Fig. 11
figure 11

A clustering-based tag cloud

Fig. 12
figure 12


The Future of Exploratory Search

There is no denying that the technological development in information classification and visualization is an impetus to exploratory search systems. A handful of researchers however have recognized that the future of exploratory search lied in the vast social space. Evans and Chi (2008) found based on a survey of 150 participants that interpersonal communication played an indispensable role throughout the entire search process, including the pre-search problem statement, information collecting and selecting, and post-search result sharing. In Kammerer et al. (2009), tag data from a social bookmarking site was added to search results and user feedback was used to further improve the relevance of result listings. The experiment suggested that exploration of new knowledge in ill-structured domains could be effectively supported in this way.

Social interaction, both explicit and implicit, will become a core component of exploratory search in the near future. People are not separated from one another during information seeking. They may acquire information from others out of various reasons, and such tendency can be very strong (Chi 2009). Morville and Rosenfeld (2006) also deemed seeking help from others an information seeking mode as important as querying and browsing. In existing exploratory search systems, nevertheless, users are still independent searchers in the traditional sense even though their exploration activities have become more effective with system-offered informational clues.

In the Web 2.0 era, the growth of social software has brought about wider and more frequent communication and sharing of information. People’s everyday information seeking is inevitably mixed with their social interaction, which will create new possibilities for exploratory search systems. One the one hand, human-to-human conversations are beneficial to lowering vocabulary barriers. Querying in more natural ways will reduce users’ cognitive loads. On the other hand, the “collective intelligence” of many individuals can produce social clues. In other words, new comers may follow the trails of actions left by previous users to identify appropriate browsing paths already taken by the majority. Svensson (1998) distinguished these two types of social interaction as direct and indirect social navigation.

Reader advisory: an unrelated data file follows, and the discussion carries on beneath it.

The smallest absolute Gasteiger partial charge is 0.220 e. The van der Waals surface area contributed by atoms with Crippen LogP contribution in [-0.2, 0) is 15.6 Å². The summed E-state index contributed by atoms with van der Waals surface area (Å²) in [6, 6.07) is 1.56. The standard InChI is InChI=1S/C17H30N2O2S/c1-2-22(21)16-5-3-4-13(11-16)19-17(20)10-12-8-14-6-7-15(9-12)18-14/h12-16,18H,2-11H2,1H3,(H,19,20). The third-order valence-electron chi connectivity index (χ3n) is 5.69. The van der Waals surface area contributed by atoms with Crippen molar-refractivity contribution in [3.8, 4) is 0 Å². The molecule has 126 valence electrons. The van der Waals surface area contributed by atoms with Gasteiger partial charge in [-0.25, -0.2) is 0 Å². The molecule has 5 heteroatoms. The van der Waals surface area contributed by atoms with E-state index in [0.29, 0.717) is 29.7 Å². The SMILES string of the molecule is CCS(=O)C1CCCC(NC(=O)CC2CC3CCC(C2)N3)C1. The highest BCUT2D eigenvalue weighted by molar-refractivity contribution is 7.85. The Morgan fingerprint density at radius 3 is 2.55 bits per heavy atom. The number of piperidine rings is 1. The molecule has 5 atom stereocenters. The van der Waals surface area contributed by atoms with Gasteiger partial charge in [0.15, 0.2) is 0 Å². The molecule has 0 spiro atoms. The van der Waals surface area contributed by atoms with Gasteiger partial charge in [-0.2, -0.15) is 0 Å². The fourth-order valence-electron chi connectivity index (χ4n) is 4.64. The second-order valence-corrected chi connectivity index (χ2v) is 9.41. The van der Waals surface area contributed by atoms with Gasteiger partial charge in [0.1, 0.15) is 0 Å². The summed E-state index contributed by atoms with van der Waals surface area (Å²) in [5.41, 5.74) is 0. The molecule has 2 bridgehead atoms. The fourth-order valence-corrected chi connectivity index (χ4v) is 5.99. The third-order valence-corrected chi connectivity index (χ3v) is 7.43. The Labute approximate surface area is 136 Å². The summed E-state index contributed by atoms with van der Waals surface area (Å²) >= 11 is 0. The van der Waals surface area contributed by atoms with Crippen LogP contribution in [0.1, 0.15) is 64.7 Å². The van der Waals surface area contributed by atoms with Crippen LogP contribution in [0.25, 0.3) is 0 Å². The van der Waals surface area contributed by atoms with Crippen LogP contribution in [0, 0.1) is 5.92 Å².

Navigation is searching without a clear goal, and social navigation is navigation guided by human beings (Svensson 2002). Direct social navigation means that navigators seek personalized advice from others through two-way communication. In this way they may not only find the answers to such basic questions as “where am I”, but also stand a chance of clarifying their goals and choosing a correct path towards the destination. Indirect social navigation, in contrast, features one-way communication in which advice givers provide guidance to navigators unintentionally. This takes the form of “cumulative information”, a dynamic concept. People entering and occupying the information space break its original design and influence its growth, just like that the regularly walked track in the forest becomes a road (Svensson 1998).

In the early days social navigation support systems were mostly history-enriched environments on the basis of indirect social navigation. The rise of social software since 2005 provides a promising setting of research. Millen and Feinberg (2006) found in a study on the social bookmarking service do gear that viewing others’ bookmark collections and clicking on tags to view the associated bookmarks were the commonest forms of social navigation. Vosinakis and Papadakis (2011) integrated spatial, semantic, and social navigation in the 3D environments of virtual worlds. The prototype framework they proposed included thematic discussions, user trails and tags, semantic filters, linked data and other features. Shami (2011) designed a social file sharing system, Cattail. It supported social navigation through a recent events stream and downloading history sharing. System evaluation results implied that Cattail could help users discover more relevant people and content.

In summary, the existing research on exploratory search has been focusing on individual users’ search activities, ignoring the significance of social support to information exploration. There is a natural trend that social navigation research merges into this area. We may gain a great deal of enlightenment from the findings on both direct and indirect social navigation. The boom of social software, at the same time, increases the feasibility of realizing social interaction in exploratory search. Others’ advice or activities usually have a strong impact on people’s informational decisions. The interest in social interaction will diversify future research on exploratory search.